Business etiquette in Germany

It’s a well-known fact that Germany is a country with high standard of living. If you’re in touch with a partner from this country, requirements to the meeting are equally high. However, all you need is to remember and stick to the following rules.

  • Looking sharp

All people have heard the notorious notion of punctuality, though not everyone knows its real meaning. A person is “punctual” for a German if he comes to the meeting at least 10 minutes earlier. If you’re bound to be late, you should provide a really credible explanation.

  • Naming a person

Addressing someone using his name and patronymic name isn’t popular in Germany. Instead, you should use the word “Herr”/ “Frau” accompanied by a certain person’s surname.

  • Greetings

It’s the custom to shake hands here rather than saying “Guten Tag” to the person. The explanation is simple: everyone is equal. Just bear in mind not to offer your hand to the person in case you’re inferior to him.

  • Undesirable topics

Germans are keen on protecting their personal space. While starting a conversation, make sure not to mention salary or private life!

  • Dressing style

Having received an invitation to a business meeting from a German-speaking individual, you needn’t scratch your head over your dress code. It’s classical. Only, if you’re a woman, don’t put on too much make-up.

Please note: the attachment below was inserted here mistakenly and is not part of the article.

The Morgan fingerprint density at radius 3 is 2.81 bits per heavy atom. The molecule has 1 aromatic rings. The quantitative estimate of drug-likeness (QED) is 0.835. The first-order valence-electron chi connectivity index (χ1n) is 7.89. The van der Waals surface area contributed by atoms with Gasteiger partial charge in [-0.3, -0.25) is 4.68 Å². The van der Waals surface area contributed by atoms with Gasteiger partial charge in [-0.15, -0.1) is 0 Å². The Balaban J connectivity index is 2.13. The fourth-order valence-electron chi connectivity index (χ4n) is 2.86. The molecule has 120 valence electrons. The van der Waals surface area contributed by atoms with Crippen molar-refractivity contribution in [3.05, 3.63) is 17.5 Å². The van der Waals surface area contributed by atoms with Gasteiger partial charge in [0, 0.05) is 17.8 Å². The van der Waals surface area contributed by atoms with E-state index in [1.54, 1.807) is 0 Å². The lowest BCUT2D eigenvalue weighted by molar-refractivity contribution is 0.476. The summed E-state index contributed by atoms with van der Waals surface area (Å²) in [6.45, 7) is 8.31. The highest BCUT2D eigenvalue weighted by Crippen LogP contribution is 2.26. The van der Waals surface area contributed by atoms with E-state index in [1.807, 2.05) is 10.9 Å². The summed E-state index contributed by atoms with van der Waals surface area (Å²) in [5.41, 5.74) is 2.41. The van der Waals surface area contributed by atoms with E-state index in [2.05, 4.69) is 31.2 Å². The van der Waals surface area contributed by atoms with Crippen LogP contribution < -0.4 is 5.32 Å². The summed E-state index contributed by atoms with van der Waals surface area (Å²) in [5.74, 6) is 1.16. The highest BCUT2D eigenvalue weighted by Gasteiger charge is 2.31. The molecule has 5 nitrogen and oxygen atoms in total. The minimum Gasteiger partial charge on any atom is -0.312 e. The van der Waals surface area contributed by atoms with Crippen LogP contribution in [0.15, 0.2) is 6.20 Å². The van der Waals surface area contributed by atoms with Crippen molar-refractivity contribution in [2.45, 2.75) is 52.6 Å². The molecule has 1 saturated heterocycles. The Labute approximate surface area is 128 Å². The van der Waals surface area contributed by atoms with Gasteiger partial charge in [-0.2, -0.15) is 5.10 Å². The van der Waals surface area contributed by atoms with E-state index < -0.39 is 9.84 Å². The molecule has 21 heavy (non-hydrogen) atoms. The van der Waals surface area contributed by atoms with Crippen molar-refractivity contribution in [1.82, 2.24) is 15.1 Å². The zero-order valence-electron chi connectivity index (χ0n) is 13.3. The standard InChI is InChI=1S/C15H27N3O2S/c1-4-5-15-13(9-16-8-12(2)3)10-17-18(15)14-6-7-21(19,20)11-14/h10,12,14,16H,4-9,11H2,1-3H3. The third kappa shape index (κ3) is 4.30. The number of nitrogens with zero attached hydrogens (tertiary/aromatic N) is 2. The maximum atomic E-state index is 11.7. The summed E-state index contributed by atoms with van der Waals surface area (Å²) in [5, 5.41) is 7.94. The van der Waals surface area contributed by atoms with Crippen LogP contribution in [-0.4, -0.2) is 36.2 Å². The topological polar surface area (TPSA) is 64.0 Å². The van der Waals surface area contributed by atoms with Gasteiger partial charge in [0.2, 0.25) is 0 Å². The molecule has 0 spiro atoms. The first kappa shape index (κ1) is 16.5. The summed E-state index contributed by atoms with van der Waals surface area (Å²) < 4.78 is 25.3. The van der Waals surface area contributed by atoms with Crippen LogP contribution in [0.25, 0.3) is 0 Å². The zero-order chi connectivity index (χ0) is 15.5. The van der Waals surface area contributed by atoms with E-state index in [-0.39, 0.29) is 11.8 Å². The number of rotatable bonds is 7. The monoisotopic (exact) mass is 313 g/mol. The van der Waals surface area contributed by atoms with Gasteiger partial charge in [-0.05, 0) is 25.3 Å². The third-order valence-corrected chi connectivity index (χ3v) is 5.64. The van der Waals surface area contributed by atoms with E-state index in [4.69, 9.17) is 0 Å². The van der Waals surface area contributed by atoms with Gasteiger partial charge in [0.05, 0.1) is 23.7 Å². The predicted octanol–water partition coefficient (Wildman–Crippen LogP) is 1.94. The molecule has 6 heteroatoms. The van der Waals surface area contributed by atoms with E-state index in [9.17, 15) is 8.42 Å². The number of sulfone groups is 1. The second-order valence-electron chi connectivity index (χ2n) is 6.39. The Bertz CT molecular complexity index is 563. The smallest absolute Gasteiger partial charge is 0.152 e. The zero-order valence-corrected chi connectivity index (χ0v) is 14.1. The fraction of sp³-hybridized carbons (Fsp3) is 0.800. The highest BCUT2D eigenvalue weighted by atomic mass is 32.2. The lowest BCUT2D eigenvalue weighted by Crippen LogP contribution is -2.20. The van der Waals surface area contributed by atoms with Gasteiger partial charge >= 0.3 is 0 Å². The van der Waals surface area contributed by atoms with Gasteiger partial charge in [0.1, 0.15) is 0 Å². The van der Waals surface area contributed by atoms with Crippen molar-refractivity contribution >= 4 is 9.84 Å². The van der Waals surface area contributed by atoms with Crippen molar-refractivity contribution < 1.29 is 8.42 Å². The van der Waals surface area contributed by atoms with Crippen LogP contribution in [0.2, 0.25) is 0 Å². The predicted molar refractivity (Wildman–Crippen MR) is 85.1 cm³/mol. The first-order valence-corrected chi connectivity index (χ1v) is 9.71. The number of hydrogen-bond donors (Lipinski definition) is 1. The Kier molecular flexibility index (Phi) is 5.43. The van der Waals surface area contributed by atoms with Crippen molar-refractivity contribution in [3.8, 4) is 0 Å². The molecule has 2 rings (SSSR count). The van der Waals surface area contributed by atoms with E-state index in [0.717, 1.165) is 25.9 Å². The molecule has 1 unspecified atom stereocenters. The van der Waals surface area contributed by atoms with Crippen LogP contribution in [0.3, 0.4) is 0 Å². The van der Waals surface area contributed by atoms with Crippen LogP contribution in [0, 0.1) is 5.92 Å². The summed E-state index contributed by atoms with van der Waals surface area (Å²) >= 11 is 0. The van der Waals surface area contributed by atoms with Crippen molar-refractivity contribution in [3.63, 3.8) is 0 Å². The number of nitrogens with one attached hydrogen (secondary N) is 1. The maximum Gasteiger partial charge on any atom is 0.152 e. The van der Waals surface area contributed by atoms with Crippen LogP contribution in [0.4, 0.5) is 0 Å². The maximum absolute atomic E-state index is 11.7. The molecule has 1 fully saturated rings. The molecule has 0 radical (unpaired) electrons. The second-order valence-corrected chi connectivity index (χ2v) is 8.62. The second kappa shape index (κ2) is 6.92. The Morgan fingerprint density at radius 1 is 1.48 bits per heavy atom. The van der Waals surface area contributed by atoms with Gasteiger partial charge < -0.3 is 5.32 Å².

• Making an impression

Germans are a very foreright nation. So, making senseless talks isn’t their cup of tea.

  • Starting with a plan

Working out long-term plans should be your motto.

  • An important supper

Your partner can invite you to a restaurant. In this case, consult a phrasebook to ensure, for instance, that you won’t forget to pronounce “Prost’’ while offering a toast. You wouldn’t want destroy your first impression, right?

  • Remember the most obvious mistake

It seems apparent but the topic of the Second World War is out of the question!

  • To give or not to give: that is the question

It’s not the custom to give and receive presents in German society. But a souvenir (a matryoshka) or an office accessory (a quaint pen) will do. But this isn’t relevant to government-owned institution officers: they can understand this attempt to please them as bribery!

Let’s hope you’ll strike a profitable deal with your German partner while armed with the above-mentioned advises!

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